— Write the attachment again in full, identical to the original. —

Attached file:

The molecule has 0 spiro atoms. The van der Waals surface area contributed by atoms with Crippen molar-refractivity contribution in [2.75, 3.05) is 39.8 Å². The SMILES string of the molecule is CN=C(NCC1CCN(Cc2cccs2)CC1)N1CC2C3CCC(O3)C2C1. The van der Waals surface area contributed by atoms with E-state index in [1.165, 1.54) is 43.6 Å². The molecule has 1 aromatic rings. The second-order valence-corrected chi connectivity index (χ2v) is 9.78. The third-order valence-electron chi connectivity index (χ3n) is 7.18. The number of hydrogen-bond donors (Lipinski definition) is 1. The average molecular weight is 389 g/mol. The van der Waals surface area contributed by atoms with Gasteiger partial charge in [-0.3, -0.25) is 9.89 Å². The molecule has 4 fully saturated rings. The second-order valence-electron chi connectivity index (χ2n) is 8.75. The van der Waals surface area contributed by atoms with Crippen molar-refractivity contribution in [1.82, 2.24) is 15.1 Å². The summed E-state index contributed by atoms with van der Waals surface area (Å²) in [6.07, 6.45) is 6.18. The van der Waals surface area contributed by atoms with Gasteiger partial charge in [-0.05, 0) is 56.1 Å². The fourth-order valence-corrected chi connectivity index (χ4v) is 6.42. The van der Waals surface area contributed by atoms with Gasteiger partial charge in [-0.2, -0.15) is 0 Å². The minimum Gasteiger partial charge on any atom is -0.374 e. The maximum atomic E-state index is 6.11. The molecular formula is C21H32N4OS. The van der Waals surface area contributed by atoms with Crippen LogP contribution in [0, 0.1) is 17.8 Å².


The molecule has 0 spiro atoms. The van der Waals surface area contributed by atoms with Crippen molar-refractivity contribution in [2.75, 3.05) is 39.8 Å². The SMILES string of the molecule is CN=C(NCC1CCN(Cc2cccs2)CC1)N1CC2C3CCC(O3)C2C1. The van der Waals surface area contributed by atoms with E-state index in [1.165, 1.54) is 43.6 Å². The molecule has 1 aromatic rings. The second-order valence-corrected chi connectivity index (χ2v) is 9.78. The third-order valence-electron chi connectivity index (χ3n) is 7.18. The number of hydrogen-bond donors (Lipinski definition) is 1. The average molecular weight is 389 g/mol. The van der Waals surface area contributed by atoms with Gasteiger partial charge in [-0.3, -0.25) is 9.89 Å². The molecule has 4 fully saturated rings. The second-order valence-electron chi connectivity index (χ2n) is 8.75. The van der Waals surface area contributed by atoms with Crippen molar-refractivity contribution in [1.82, 2.24) is 15.1 Å². The summed E-state index contributed by atoms with van der Waals surface area (Å²) in [6.07, 6.45) is 6.18. The van der Waals surface area contributed by atoms with Gasteiger partial charge in [-0.05, 0) is 56.1 Å². The fourth-order valence-corrected chi connectivity index (χ4v) is 6.42. The van der Waals surface area contributed by atoms with Gasteiger partial charge in [-0.2, -0.15) is 0 Å². The minimum Gasteiger partial charge on any atom is -0.374 e. The maximum atomic E-state index is 6.11. The molecular formula is C21H32N4OS. The van der Waals surface area contributed by atoms with Crippen LogP contribution in [0, 0.1) is 17.8 Å².